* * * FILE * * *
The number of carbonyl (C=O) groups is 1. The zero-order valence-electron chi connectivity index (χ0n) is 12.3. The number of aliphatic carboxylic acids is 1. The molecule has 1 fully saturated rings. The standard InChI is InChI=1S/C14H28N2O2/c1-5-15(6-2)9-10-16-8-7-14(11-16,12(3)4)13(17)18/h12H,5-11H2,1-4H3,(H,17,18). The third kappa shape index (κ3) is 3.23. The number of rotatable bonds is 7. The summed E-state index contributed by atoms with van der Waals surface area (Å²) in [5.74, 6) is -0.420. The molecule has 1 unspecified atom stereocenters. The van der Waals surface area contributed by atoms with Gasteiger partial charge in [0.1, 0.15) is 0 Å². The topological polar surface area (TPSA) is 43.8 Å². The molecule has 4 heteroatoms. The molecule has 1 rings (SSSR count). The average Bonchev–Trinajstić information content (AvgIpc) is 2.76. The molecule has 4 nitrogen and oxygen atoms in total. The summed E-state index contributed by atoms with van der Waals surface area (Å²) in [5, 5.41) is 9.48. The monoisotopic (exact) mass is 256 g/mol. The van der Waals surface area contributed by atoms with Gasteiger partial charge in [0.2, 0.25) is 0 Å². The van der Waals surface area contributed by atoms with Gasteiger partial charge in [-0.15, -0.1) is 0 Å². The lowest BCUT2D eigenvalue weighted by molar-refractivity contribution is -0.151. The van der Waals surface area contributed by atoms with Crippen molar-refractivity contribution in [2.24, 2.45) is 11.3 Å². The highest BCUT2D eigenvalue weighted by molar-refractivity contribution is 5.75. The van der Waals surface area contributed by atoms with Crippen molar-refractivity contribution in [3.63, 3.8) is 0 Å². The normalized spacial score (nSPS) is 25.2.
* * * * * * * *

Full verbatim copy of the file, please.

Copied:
The number of carbonyl (C=O) groups is 1. The zero-order valence-electron chi connectivity index (χ0n) is 12.3. The number of aliphatic carboxylic acids is 1. The molecule has 1 fully saturated rings. The standard InChI is InChI=1S/C14H28N2O2/c1-5-15(6-2)9-10-16-8-7-14(11-16,12(3)4)13(17)18/h12H,5-11H2,1-4H3,(H,17,18). The third kappa shape index (κ3) is 3.23. The number of rotatable bonds is 7. The summed E-state index contributed by atoms with van der Waals surface area (Å²) in [5.74, 6) is -0.420. The molecule has 1 unspecified atom stereocenters. The van der Waals surface area contributed by atoms with Gasteiger partial charge in [0.1, 0.15) is 0 Å². The topological polar surface area (TPSA) is 43.8 Å². The molecule has 4 heteroatoms. The molecule has 1 rings (SSSR count). The average Bonchev–Trinajstić information content (AvgIpc) is 2.76. The molecule has 4 nitrogen and oxygen atoms in total. The summed E-state index contributed by atoms with van der Waals surface area (Å²) in [5, 5.41) is 9.48. The monoisotopic (exact) mass is 256 g/mol. The van der Waals surface area contributed by atoms with Gasteiger partial charge in [0.2, 0.25) is 0 Å². The van der Waals surface area contributed by atoms with Gasteiger partial charge in [-0.15, -0.1) is 0 Å². The lowest BCUT2D eigenvalue weighted by molar-refractivity contribution is -0.151. The van der Waals surface area contributed by atoms with Crippen molar-refractivity contribution in [2.24, 2.45) is 11.3 Å². The highest BCUT2D eigenvalue weighted by molar-refractivity contribution is 5.75. The van der Waals surface area contributed by atoms with Crippen molar-refractivity contribution in [3.63, 3.8) is 0 Å². The normalized spacial score (nSPS) is 25.2.